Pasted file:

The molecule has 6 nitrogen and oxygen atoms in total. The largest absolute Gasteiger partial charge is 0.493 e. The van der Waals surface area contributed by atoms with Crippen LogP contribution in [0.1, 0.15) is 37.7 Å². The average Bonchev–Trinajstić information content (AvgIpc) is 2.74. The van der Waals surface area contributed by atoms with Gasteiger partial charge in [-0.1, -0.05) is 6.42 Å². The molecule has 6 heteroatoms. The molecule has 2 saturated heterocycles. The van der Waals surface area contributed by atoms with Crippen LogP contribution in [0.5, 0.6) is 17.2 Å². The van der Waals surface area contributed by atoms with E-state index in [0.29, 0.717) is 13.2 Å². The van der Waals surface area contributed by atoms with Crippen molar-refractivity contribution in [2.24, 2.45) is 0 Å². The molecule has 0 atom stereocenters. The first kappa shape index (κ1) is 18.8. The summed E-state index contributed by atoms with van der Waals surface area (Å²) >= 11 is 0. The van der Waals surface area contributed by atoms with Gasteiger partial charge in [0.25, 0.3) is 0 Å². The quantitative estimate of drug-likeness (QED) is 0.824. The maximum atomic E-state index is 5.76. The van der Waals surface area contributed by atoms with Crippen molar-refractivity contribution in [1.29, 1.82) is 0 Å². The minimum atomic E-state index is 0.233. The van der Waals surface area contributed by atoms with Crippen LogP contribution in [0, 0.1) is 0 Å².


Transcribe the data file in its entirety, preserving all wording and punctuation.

The molecule has 6 nitrogen and oxygen atoms in total. The largest absolute Gasteiger partial charge is 0.493 e. The van der Waals surface area contributed by atoms with Crippen LogP contribution in [0.1, 0.15) is 37.7 Å². The average Bonchev–Trinajstić information content (AvgIpc) is 2.74. The van der Waals surface area contributed by atoms with Gasteiger partial charge in [-0.1, -0.05) is 6.42 Å². The molecule has 6 heteroatoms. The molecule has 2 saturated heterocycles. The van der Waals surface area contributed by atoms with Crippen LogP contribution in [0.5, 0.6) is 17.2 Å². The van der Waals surface area contributed by atoms with E-state index in [0.29, 0.717) is 13.2 Å². The van der Waals surface area contributed by atoms with Crippen molar-refractivity contribution in [2.24, 2.45) is 0 Å². The molecule has 0 atom stereocenters. The first kappa shape index (κ1) is 18.8. The summed E-state index contributed by atoms with van der Waals surface area (Å²) >= 11 is 0. The van der Waals surface area contributed by atoms with Gasteiger partial charge in [0.25, 0.3) is 0 Å². The quantitative estimate of drug-likeness (QED) is 0.824. The maximum atomic E-state index is 5.76. The van der Waals surface area contributed by atoms with Crippen molar-refractivity contribution in [1.29, 1.82) is 0 Å². The minimum atomic E-state index is 0.233. The van der Waals surface area contributed by atoms with Crippen LogP contribution in [0, 0.1) is 0 Å².